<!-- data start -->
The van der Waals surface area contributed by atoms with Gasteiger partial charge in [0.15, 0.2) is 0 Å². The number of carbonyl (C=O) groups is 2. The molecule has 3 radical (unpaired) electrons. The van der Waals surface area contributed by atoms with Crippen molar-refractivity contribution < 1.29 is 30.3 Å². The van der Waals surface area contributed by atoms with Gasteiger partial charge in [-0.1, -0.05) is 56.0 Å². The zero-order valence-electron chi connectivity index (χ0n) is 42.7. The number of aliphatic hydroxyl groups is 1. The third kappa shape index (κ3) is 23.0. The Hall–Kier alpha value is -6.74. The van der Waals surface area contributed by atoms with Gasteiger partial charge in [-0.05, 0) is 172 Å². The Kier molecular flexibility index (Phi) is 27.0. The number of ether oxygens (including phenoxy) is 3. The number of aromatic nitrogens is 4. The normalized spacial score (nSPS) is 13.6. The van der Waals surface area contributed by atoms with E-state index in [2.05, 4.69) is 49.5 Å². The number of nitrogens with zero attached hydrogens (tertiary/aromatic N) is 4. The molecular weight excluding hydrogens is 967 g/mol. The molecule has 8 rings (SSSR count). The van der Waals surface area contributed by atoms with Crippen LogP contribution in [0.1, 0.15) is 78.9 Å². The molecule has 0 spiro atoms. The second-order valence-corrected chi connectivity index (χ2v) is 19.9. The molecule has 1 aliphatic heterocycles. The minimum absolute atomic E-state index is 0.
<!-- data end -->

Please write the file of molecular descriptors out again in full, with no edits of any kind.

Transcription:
The van der Waals surface area contributed by atoms with Gasteiger partial charge in [0.15, 0.2) is 0 Å². The number of carbonyl (C=O) groups is 2. The molecule has 3 radical (unpaired) electrons. The van der Waals surface area contributed by atoms with Crippen molar-refractivity contribution < 1.29 is 30.3 Å². The van der Waals surface area contributed by atoms with Gasteiger partial charge in [-0.1, -0.05) is 56.0 Å². The zero-order valence-electron chi connectivity index (χ0n) is 42.7. The number of aliphatic hydroxyl groups is 1. The third kappa shape index (κ3) is 23.0. The Hall–Kier alpha value is -6.74. The van der Waals surface area contributed by atoms with Gasteiger partial charge in [-0.05, 0) is 172 Å². The Kier molecular flexibility index (Phi) is 27.0. The number of ether oxygens (including phenoxy) is 3. The number of aromatic nitrogens is 4. The normalized spacial score (nSPS) is 13.6. The van der Waals surface area contributed by atoms with E-state index in [2.05, 4.69) is 49.5 Å². The number of nitrogens with zero attached hydrogens (tertiary/aromatic N) is 4. The molecular weight excluding hydrogens is 967 g/mol. The molecule has 8 rings (SSSR count). The van der Waals surface area contributed by atoms with Crippen LogP contribution in [0.1, 0.15) is 78.9 Å². The molecule has 0 spiro atoms. The second-order valence-corrected chi connectivity index (χ2v) is 19.9. The molecule has 1 aliphatic heterocycles. The minimum absolute atomic E-state index is 0.